On June 20, Svandís Svavarsdóttir, the Minister of Food, Agriculture, and Fisheries, announced that she would be postponing the start of the fin-whale hunting season until August 31. The decision followed on the heels of a report authored by a council of specialists on animal welfare, which found that the methods employed in the hunting of whales did not comply with the Act on Animal Welfare.
Read More: Sea Change (Has Iceland Seen Its Last Whaling Season?)
After much clamour from anti-whaling activists around the world, the Minister did not extend the temporary postponement of the whaling season, which commenced on September 6. The ships of Iceland´s only whaling company, Hvalur hf., were, however, subjected to increased surveillance and stricter regulations set by the Minister of Fisheries in September. Charges were pressed against two activists, who had climbed into the crow´s nests of two of Hvalur´s whaling vessels to protest.
Sea-Lice in Tálknafjörður, the Great Escape — More Controversy Surrounding Salmon Farming
On August 20, approximately 3,500 farm-raised salmon escaped through two holes on an open-pen fish farm operated by Arctic Fish in Patreksfjörður, a fjord in Iceland’s Westfjords. Arctic Fish had not inspected the condition of the pens for 95 days.
In September, the Icelandic Food and Veterinary Authority (MAST), confirmed that 26 farmed salmon traced to the escape in Patreksfjörður had been caught in several fishing rivers in West and North Iceland. By October, the Federation of Icelandic River Owners claimed that 344 farmed salmon had been captured in 46 different locations. In response to the escape, the Directorate of Fisheries announced that it would provisionally extend the angling season until mid-November to increase the chances of farmed salmon being caught (teams of Norwegian divers were dispatched to aid in the capture of the escaped fish).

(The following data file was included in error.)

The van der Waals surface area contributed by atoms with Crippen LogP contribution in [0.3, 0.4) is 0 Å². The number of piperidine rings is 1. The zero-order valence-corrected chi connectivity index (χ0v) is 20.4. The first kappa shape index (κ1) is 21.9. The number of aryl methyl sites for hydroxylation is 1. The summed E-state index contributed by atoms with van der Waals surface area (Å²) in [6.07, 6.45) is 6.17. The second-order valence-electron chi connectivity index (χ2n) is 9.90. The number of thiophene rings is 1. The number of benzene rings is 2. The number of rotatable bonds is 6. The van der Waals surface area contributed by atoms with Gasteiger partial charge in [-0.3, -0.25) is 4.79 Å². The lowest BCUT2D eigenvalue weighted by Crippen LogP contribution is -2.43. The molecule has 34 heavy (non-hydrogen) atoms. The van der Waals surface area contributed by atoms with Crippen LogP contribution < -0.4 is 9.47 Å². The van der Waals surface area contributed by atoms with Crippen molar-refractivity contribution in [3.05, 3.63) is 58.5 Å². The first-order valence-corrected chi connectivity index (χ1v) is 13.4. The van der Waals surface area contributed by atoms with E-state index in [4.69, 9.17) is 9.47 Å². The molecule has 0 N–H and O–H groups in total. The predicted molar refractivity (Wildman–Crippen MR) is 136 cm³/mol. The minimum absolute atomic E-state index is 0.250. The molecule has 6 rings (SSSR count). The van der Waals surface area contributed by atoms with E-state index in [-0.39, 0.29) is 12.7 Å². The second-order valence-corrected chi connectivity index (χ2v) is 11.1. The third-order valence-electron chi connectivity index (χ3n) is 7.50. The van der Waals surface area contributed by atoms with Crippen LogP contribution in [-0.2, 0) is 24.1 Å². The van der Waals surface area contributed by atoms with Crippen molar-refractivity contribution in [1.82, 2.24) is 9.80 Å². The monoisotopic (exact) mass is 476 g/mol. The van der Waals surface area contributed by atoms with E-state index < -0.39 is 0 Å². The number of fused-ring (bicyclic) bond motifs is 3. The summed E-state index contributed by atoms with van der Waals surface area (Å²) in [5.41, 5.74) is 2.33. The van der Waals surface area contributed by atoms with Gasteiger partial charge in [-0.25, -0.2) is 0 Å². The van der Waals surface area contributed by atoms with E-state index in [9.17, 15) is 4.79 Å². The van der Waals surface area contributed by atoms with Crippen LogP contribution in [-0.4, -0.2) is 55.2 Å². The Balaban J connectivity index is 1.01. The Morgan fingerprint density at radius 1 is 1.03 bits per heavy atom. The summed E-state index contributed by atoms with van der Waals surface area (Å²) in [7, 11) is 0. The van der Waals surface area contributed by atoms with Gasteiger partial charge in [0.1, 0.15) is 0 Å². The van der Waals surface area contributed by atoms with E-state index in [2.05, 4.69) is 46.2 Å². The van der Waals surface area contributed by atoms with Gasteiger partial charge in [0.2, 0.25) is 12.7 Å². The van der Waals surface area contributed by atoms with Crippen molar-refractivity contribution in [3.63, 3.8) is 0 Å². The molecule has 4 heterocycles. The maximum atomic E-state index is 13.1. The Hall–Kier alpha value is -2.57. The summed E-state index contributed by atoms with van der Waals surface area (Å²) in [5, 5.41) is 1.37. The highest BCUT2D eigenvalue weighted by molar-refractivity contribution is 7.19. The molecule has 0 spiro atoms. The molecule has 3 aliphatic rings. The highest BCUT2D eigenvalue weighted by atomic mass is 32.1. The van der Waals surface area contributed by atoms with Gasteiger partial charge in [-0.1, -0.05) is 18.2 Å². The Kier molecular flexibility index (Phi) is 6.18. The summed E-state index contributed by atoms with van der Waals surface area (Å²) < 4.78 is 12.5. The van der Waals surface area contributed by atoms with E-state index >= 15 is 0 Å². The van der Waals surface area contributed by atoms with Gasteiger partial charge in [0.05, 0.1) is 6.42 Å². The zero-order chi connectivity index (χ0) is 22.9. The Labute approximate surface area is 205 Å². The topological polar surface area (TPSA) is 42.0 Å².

Read More: Balancing the Scales (Do the Costs of Fish Farming in Iceland Outweigh the Benefits?)
On October 7, a protest against salmon farming in open-net pens was held on Austurvöllur Square in Reykjavík. Less than a month later, Heimildin reported that at least one million salmon had perished or had been discarded due to an uncontrollable outbreak of sea lice in Tálknafjörður in the southern Westfjords. Speaking to Heimildin, Karl Steinar Óskarsson, Head of the Aquaculture Department at the Icelandic Food and Veterinary Authority (MAST), stated that “no one had seen a sea lice infestation spread like this before.”
In September, a report titled “Climate Resilient Iceland” (i.e. Loftslagsþolið Ísland in Icelandic) was unveiled. Commissioned by the Minister of the Environment, Energy, and Climate, a steering committee produced the report to assess the necessary measures for society to adapt to climate change, emphasising that the impacts of climate change are already evident.
Read More: In Due Force (Unprecedented Mudslides)
According to the report, altered weather patterns, increased landslides, and heightened flood risks are among the challenges Icelanders will face in the coming years. When asked whether emphasising adaptation to climate change signified a form of resignation, Anna Hulda Ólafsdóttir, Office Manager of Climate Services and Adaptation at the Icelandic Meteorological Office and a co-author of the report, replied, “Yes and no; this is the reality we are facing. It’s unfortunate, but it’s the truth. Humans have always adapted to changing circumstances.”